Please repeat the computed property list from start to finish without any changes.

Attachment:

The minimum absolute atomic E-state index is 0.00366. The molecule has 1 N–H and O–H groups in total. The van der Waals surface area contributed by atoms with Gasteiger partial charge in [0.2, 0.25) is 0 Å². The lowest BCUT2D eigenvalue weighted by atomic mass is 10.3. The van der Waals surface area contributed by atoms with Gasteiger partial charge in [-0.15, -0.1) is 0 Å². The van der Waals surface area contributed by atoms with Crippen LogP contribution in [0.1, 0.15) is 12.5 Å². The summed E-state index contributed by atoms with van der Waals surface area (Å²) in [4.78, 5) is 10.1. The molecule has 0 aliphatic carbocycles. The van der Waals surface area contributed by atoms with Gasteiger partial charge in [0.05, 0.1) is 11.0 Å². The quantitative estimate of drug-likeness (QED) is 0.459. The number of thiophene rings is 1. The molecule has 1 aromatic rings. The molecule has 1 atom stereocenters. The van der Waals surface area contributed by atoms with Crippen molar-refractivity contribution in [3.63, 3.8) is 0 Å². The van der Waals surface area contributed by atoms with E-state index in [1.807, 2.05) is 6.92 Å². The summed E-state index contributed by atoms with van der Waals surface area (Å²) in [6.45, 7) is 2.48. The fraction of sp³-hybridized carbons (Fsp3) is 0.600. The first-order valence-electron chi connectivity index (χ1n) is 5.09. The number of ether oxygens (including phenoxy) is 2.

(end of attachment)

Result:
The minimum absolute atomic E-state index is 0.00366. The molecule has 1 N–H and O–H groups in total. The van der Waals surface area contributed by atoms with Gasteiger partial charge in [0.2, 0.25) is 0 Å². The lowest BCUT2D eigenvalue weighted by atomic mass is 10.3. The van der Waals surface area contributed by atoms with Gasteiger partial charge in [-0.15, -0.1) is 0 Å². The van der Waals surface area contributed by atoms with Crippen LogP contribution in [0.1, 0.15) is 12.5 Å². The summed E-state index contributed by atoms with van der Waals surface area (Å²) in [4.78, 5) is 10.1. The molecule has 0 aliphatic carbocycles. The van der Waals surface area contributed by atoms with Gasteiger partial charge in [0.05, 0.1) is 11.0 Å². The quantitative estimate of drug-likeness (QED) is 0.459. The number of thiophene rings is 1. The molecule has 1 aromatic rings. The molecule has 1 atom stereocenters. The van der Waals surface area contributed by atoms with Crippen molar-refractivity contribution in [3.63, 3.8) is 0 Å². The van der Waals surface area contributed by atoms with E-state index in [1.807, 2.05) is 6.92 Å². The summed E-state index contributed by atoms with van der Waals surface area (Å²) in [6.45, 7) is 2.48. The fraction of sp³-hybridized carbons (Fsp3) is 0.600. The first-order valence-electron chi connectivity index (χ1n) is 5.09. The number of ether oxygens (including phenoxy) is 2.